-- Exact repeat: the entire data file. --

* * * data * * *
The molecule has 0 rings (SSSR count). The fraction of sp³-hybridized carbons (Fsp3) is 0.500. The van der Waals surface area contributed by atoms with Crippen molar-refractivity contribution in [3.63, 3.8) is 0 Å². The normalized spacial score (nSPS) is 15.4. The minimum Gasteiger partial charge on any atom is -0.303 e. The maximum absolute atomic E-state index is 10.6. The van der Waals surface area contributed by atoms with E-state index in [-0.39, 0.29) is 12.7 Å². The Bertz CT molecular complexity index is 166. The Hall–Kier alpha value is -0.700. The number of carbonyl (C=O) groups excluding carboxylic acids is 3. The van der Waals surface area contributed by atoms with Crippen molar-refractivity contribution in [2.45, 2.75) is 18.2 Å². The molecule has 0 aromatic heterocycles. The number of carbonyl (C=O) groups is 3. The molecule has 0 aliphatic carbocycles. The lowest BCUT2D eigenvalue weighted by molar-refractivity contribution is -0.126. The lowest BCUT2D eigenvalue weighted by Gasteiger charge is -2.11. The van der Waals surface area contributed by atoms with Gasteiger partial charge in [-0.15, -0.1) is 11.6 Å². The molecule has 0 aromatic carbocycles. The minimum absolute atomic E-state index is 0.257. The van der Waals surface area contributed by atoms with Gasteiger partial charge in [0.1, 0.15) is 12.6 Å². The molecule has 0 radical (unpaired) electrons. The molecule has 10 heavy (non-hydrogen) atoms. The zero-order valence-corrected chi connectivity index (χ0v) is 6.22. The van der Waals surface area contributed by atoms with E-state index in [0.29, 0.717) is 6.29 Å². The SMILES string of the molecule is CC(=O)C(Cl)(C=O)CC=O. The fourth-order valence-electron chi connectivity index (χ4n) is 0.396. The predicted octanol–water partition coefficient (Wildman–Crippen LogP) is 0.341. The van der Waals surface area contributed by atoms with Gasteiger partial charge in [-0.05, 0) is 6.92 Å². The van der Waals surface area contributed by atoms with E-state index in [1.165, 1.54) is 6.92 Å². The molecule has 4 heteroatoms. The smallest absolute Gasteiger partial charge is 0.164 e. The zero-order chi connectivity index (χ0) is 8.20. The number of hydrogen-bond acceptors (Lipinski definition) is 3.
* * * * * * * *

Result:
The molecule has 0 rings (SSSR count). The fraction of sp³-hybridized carbons (Fsp3) is 0.500. The van der Waals surface area contributed by atoms with Crippen molar-refractivity contribution in [3.63, 3.8) is 0 Å². The normalized spacial score (nSPS) is 15.4. The minimum Gasteiger partial charge on any atom is -0.303 e. The maximum absolute atomic E-state index is 10.6. The van der Waals surface area contributed by atoms with E-state index in [-0.39, 0.29) is 12.7 Å². The Bertz CT molecular complexity index is 166. The Hall–Kier alpha value is -0.700. The number of carbonyl (C=O) groups excluding carboxylic acids is 3. The van der Waals surface area contributed by atoms with Crippen molar-refractivity contribution in [2.45, 2.75) is 18.2 Å². The molecule has 0 aromatic heterocycles. The number of carbonyl (C=O) groups is 3. The molecule has 0 aliphatic carbocycles. The lowest BCUT2D eigenvalue weighted by molar-refractivity contribution is -0.126. The lowest BCUT2D eigenvalue weighted by Gasteiger charge is -2.11. The van der Waals surface area contributed by atoms with Gasteiger partial charge in [-0.15, -0.1) is 11.6 Å². The molecule has 0 aromatic carbocycles. The minimum absolute atomic E-state index is 0.257. The van der Waals surface area contributed by atoms with Gasteiger partial charge in [0.1, 0.15) is 12.6 Å². The molecule has 0 radical (unpaired) electrons. The molecule has 10 heavy (non-hydrogen) atoms. The zero-order valence-corrected chi connectivity index (χ0v) is 6.22. The van der Waals surface area contributed by atoms with E-state index in [0.29, 0.717) is 6.29 Å². The SMILES string of the molecule is CC(=O)C(Cl)(C=O)CC=O. The fourth-order valence-electron chi connectivity index (χ4n) is 0.396. The predicted octanol–water partition coefficient (Wildman–Crippen LogP) is 0.341. The van der Waals surface area contributed by atoms with Gasteiger partial charge in [-0.05, 0) is 6.92 Å². The van der Waals surface area contributed by atoms with E-state index in [1.165, 1.54) is 6.92 Å². The molecule has 4 heteroatoms. The smallest absolute Gasteiger partial charge is 0.164 e. The zero-order chi connectivity index (χ0) is 8.20. The number of hydrogen-bond acceptors (Lipinski definition) is 3.